Battle of the Acronyms: STD vs. STI

A Doodle competes in "Wheel of Fortune", considering their next move. The board reads "ST_"

Today we’re tackling a common question: when writing about sexual health, is it best to use “STD” (sexually transmitted disease) or “STI” (sexually transmitted infection)? Sexual health is one of those sensitive topics that health communicators often encounter, so it’s especially important for us to choose our words carefully when discussing it.

“STI” has gained traction in the medical community because it’s more technically correct. By definition, a disease has a set of symptoms, but many STDs/STIs can exist with or without symptoms. That makes “STI” the clear winner, right?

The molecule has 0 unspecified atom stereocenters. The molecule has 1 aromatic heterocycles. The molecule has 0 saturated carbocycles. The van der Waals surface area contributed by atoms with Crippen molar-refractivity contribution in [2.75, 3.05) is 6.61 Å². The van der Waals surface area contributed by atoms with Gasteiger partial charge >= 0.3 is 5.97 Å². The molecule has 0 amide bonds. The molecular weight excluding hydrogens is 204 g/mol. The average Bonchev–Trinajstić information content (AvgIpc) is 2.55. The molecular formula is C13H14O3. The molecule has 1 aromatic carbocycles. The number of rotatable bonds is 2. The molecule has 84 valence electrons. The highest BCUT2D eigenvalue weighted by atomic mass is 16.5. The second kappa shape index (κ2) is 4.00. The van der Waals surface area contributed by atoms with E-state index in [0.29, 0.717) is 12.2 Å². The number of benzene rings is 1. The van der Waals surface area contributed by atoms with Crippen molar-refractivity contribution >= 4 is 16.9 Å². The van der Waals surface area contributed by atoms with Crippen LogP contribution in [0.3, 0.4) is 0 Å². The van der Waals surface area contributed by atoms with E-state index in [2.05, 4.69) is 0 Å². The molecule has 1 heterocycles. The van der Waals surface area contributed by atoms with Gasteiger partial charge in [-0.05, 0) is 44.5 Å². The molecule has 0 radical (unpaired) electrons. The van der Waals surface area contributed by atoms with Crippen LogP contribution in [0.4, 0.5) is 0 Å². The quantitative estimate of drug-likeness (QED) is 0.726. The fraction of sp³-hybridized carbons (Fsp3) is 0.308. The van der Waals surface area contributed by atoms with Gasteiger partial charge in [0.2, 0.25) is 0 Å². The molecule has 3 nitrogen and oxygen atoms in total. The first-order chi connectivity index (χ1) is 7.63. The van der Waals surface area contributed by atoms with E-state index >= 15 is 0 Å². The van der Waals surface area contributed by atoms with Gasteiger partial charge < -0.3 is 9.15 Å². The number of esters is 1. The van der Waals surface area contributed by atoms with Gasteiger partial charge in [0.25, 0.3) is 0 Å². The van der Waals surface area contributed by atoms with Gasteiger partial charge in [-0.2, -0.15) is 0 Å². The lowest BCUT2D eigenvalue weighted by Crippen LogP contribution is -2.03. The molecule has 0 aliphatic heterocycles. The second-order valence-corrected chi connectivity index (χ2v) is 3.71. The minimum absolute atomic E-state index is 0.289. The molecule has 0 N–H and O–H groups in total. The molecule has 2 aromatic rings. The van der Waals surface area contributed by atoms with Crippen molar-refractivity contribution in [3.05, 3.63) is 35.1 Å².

Not so fast, dear readers. It doesn’t matter how medically accurate a word or phrase is if it leaves your readers scratching their heads. Since “STD” is still a much more familiar term, make it your go-to acronym when you’re writing for a general audience.

Instead of bogging your readers down with a technical term that they don’t really need to understand, get right to what matters:

  • Do I need to get tested?
  • What symptoms do I need to watch for?
  • How can I protect myself and my partners?

The bottom line: Stick with terms people know — for now, that’s “STD.”


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